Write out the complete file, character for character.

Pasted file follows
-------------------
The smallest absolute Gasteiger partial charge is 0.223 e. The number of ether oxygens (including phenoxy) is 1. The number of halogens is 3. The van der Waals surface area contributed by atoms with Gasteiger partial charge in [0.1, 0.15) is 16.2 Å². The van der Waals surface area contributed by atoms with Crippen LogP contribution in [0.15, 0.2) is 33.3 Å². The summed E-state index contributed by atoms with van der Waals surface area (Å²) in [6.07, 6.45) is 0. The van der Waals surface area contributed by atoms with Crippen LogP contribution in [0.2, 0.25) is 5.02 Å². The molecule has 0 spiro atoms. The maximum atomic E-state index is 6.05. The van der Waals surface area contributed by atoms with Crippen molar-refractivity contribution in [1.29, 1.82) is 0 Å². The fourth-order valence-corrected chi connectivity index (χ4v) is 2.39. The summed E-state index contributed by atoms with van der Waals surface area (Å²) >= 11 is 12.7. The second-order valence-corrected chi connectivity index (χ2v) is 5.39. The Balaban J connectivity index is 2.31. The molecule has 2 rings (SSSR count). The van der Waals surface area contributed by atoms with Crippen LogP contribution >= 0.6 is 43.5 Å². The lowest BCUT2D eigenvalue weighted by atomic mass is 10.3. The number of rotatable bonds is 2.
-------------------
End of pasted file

The smallest absolute Gasteiger partial charge is 0.223 e. The number of ether oxygens (including phenoxy) is 1. The number of halogens is 3. The van der Waals surface area contributed by atoms with Gasteiger partial charge in [0.1, 0.15) is 16.2 Å². The van der Waals surface area contributed by atoms with Crippen LogP contribution in [0.15, 0.2) is 33.3 Å². The summed E-state index contributed by atoms with van der Waals surface area (Å²) in [6.07, 6.45) is 0. The van der Waals surface area contributed by atoms with Crippen LogP contribution in [0.2, 0.25) is 5.02 Å². The molecule has 0 spiro atoms. The maximum atomic E-state index is 6.05. The van der Waals surface area contributed by atoms with Crippen molar-refractivity contribution in [1.29, 1.82) is 0 Å². The fourth-order valence-corrected chi connectivity index (χ4v) is 2.39. The summed E-state index contributed by atoms with van der Waals surface area (Å²) >= 11 is 12.7. The second-order valence-corrected chi connectivity index (χ2v) is 5.39. The Balaban J connectivity index is 2.31. The molecule has 2 rings (SSSR count). The van der Waals surface area contributed by atoms with Crippen LogP contribution >= 0.6 is 43.5 Å². The lowest BCUT2D eigenvalue weighted by atomic mass is 10.3. The number of rotatable bonds is 2.